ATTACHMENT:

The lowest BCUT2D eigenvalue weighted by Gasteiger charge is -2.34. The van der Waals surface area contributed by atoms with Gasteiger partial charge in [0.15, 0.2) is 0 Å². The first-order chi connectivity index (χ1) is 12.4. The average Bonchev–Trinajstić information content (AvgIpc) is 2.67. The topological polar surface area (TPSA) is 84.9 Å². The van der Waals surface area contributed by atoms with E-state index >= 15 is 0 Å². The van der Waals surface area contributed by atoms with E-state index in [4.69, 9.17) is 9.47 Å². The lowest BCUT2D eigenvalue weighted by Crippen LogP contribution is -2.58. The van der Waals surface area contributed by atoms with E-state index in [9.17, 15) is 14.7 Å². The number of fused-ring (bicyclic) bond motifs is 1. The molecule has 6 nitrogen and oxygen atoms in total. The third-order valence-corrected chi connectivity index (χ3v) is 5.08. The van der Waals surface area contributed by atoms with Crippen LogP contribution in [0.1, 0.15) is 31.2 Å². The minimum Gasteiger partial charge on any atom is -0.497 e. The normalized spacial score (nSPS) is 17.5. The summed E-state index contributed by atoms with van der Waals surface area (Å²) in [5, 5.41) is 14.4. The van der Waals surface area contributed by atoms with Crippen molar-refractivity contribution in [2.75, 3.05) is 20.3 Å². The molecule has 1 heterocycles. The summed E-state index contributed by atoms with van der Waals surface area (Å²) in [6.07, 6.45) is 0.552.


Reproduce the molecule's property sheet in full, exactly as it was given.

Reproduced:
The lowest BCUT2D eigenvalue weighted by Gasteiger charge is -2.34. The van der Waals surface area contributed by atoms with Gasteiger partial charge in [0.15, 0.2) is 0 Å². The first-order chi connectivity index (χ1) is 12.4. The average Bonchev–Trinajstić information content (AvgIpc) is 2.67. The topological polar surface area (TPSA) is 84.9 Å². The van der Waals surface area contributed by atoms with E-state index >= 15 is 0 Å². The van der Waals surface area contributed by atoms with E-state index in [4.69, 9.17) is 9.47 Å². The lowest BCUT2D eigenvalue weighted by Crippen LogP contribution is -2.58. The van der Waals surface area contributed by atoms with E-state index in [9.17, 15) is 14.7 Å². The number of fused-ring (bicyclic) bond motifs is 1. The molecule has 6 nitrogen and oxygen atoms in total. The third-order valence-corrected chi connectivity index (χ3v) is 5.08. The van der Waals surface area contributed by atoms with Crippen LogP contribution in [0.1, 0.15) is 31.2 Å². The minimum Gasteiger partial charge on any atom is -0.497 e. The normalized spacial score (nSPS) is 17.5. The summed E-state index contributed by atoms with van der Waals surface area (Å²) in [5, 5.41) is 14.4. The van der Waals surface area contributed by atoms with Crippen molar-refractivity contribution in [2.75, 3.05) is 20.3 Å². The molecule has 1 heterocycles. The summed E-state index contributed by atoms with van der Waals surface area (Å²) in [6.07, 6.45) is 0.552.